Concepts: Pulmonology, Pneumonia, Intensive care medicine, Acute respiratory distress syndrome, Mechanical ventilation, Pulmonary contusion, Extracorporeal, Extracorporeal membrane oxygenation

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In patients under extracorporeal membrane oxygenation (ECMO) support requiring renal replacement therapy or plasmapheresis, connecting such extracorporeal therapy device to the ECMO circuit provides many advantages compared with central venous catheterization. However, high pressures of the ECMO circuit limit the usefulness of this technique. We propose a new approach to connect extracorporeal therapy lines to the ECMO circuit. Inlet line is connected to the oxygenator, and outlet line is connected either to the femoral artery antegrade perfusion cannula in case of venoarterial ECMO or to the lateral vent of the return cannula in case of venovenous ECMO. We report the successful management of 21 patients using this connection, with much longer hemofilter average lifetime than previously reported.

Concepts: Cardiopulmonary bypass, Medical equipment, Extracorporeal, Extracorporeal membrane oxygenation

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Extracorporeal membrane oxygenation (ECMO) for cardiopulmonary support of critically ill patients is used frequently in the pediatric population. ECMO is burdened by complications, including thrombosis and hemorrhage. Here we demonstrate the focused location of clots, their histological composition, and the relationship of in situ thrombus to local hemodynamics in ECMO circuits.Pediatric ECMO circuits from Children’s Healthcare of Atlanta, Emory University (Atlanta, GA) were obtained following removal from extracorporeal support over a 2.5-year period (n=50). All clots and material deposited within the circuit were recorded. Location of clot was compared with local hemodynamics.Most clots were adherent to the junctions made by the tubing and connectors, as opposed to being randomly disturbed throughout the circuit tubing (p<0.05). Loose, non-adherent clots were also found at the entry side of oxygenators. The clots co-located directly with zones of low shear rate. Histology revealed a fibrinous composition, consistent with coagulation potentiated by low shear.Centrifugal pump circuits (n=16) had more clots than roller pump (n=34) circuits (p<0.05). In addition, all centrifugal pumps had clots that formed at the top of the pump shaft.The ECMO circuits from our single-center study demonstrate the concentrated location of fibrin clots at low shear zones created by tubing connector junctions (TCJs). Type of pump also influences the frequency of clot formation. Since the mechanism of the majority of ECMO circuit thrombosis is low-shear and fibrin driven, optimization of hemodynamics and anticoagulation regimen may reduce clot formation and bleeding.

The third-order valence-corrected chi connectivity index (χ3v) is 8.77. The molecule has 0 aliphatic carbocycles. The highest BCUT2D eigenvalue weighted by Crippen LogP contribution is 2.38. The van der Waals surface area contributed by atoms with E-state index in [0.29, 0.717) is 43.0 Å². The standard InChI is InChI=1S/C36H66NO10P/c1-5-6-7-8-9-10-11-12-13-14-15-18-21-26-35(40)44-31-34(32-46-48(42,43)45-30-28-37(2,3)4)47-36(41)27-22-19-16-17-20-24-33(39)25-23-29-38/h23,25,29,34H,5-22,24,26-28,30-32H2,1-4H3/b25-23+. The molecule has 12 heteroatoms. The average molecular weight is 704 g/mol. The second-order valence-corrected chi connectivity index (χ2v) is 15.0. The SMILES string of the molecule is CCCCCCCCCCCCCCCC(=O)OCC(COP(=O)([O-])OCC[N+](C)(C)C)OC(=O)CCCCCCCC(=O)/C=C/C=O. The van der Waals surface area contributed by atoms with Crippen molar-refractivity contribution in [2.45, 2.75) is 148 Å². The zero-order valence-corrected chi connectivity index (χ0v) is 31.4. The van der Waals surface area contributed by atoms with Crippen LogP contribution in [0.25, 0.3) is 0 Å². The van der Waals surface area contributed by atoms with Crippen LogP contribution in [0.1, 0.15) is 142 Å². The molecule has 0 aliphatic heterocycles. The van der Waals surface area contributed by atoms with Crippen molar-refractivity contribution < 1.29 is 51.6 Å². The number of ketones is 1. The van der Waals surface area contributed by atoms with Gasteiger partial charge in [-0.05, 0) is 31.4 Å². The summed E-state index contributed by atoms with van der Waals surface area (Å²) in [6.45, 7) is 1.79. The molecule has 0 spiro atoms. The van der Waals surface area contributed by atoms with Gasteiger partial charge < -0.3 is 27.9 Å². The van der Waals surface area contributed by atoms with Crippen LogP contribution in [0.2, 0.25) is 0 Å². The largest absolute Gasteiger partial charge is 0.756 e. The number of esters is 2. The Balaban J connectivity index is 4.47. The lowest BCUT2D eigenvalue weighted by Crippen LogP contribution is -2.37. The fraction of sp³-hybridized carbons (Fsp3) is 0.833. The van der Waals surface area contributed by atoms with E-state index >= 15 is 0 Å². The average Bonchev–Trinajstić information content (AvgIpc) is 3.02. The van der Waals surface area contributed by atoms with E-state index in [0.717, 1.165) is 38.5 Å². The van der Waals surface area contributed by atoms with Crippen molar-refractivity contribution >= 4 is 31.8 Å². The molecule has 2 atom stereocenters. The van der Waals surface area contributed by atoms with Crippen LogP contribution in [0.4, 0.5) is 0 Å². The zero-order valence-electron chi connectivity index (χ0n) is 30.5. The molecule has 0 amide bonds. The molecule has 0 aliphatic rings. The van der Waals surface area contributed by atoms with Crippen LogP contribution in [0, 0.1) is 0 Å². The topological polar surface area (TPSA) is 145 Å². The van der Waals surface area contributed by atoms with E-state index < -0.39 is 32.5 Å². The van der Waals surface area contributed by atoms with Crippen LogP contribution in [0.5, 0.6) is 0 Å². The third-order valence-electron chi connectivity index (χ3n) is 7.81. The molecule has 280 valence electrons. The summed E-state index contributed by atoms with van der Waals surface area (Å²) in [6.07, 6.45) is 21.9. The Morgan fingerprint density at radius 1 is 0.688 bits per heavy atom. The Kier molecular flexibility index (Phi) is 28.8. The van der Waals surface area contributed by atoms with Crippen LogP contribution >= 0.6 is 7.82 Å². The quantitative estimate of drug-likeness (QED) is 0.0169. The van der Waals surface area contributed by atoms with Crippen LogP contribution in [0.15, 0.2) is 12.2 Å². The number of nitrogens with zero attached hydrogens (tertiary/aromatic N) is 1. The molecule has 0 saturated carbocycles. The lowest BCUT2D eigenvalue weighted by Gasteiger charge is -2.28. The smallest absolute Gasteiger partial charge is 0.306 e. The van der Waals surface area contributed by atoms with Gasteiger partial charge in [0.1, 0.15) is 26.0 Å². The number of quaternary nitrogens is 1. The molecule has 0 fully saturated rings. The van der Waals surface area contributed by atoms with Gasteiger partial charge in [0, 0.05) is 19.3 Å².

Concepts: Blood, Coagulation, Fibrin, Warfarin, Hemostasis, Thrombus, Extracorporeal membrane oxygenation, The Circuit